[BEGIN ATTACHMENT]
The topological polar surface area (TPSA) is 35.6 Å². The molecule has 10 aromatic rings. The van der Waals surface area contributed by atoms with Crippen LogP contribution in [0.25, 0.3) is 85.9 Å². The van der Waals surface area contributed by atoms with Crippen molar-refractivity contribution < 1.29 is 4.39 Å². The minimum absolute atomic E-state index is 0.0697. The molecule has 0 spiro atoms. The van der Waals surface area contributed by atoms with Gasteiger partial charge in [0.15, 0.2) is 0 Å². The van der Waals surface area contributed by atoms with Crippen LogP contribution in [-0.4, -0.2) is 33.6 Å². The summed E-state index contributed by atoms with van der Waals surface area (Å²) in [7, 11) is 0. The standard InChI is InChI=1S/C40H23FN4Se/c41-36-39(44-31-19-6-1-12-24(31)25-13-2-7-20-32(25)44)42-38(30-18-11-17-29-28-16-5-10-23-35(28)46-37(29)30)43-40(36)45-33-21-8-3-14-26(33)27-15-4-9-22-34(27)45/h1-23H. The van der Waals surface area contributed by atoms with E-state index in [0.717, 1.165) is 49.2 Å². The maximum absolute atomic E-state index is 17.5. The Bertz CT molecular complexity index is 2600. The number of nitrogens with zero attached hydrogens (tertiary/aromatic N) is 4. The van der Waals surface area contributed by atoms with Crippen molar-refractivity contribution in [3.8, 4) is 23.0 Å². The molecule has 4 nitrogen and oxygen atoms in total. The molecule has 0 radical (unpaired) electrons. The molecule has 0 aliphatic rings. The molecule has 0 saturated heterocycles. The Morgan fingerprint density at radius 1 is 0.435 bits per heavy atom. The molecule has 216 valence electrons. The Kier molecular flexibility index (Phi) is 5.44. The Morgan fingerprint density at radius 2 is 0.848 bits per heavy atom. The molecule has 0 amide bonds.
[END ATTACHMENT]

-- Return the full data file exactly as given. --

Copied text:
The topological polar surface area (TPSA) is 35.6 Å². The molecule has 10 aromatic rings. The van der Waals surface area contributed by atoms with Crippen LogP contribution in [0.25, 0.3) is 85.9 Å². The van der Waals surface area contributed by atoms with Crippen molar-refractivity contribution < 1.29 is 4.39 Å². The minimum absolute atomic E-state index is 0.0697. The molecule has 0 spiro atoms. The van der Waals surface area contributed by atoms with Gasteiger partial charge in [0.15, 0.2) is 0 Å². The van der Waals surface area contributed by atoms with Crippen LogP contribution in [-0.4, -0.2) is 33.6 Å². The summed E-state index contributed by atoms with van der Waals surface area (Å²) in [7, 11) is 0. The standard InChI is InChI=1S/C40H23FN4Se/c41-36-39(44-31-19-6-1-12-24(31)25-13-2-7-20-32(25)44)42-38(30-18-11-17-29-28-16-5-10-23-35(28)46-37(29)30)43-40(36)45-33-21-8-3-14-26(33)27-15-4-9-22-34(27)45/h1-23H. The van der Waals surface area contributed by atoms with E-state index in [0.717, 1.165) is 49.2 Å². The maximum absolute atomic E-state index is 17.5. The Bertz CT molecular complexity index is 2600. The number of nitrogens with zero attached hydrogens (tertiary/aromatic N) is 4. The van der Waals surface area contributed by atoms with Crippen molar-refractivity contribution in [3.8, 4) is 23.0 Å². The molecule has 4 nitrogen and oxygen atoms in total. The molecule has 0 radical (unpaired) electrons. The molecule has 0 aliphatic rings. The molecule has 0 saturated heterocycles. The Morgan fingerprint density at radius 1 is 0.435 bits per heavy atom. The molecule has 216 valence electrons. The Kier molecular flexibility index (Phi) is 5.44. The Morgan fingerprint density at radius 2 is 0.848 bits per heavy atom. The molecule has 0 amide bonds.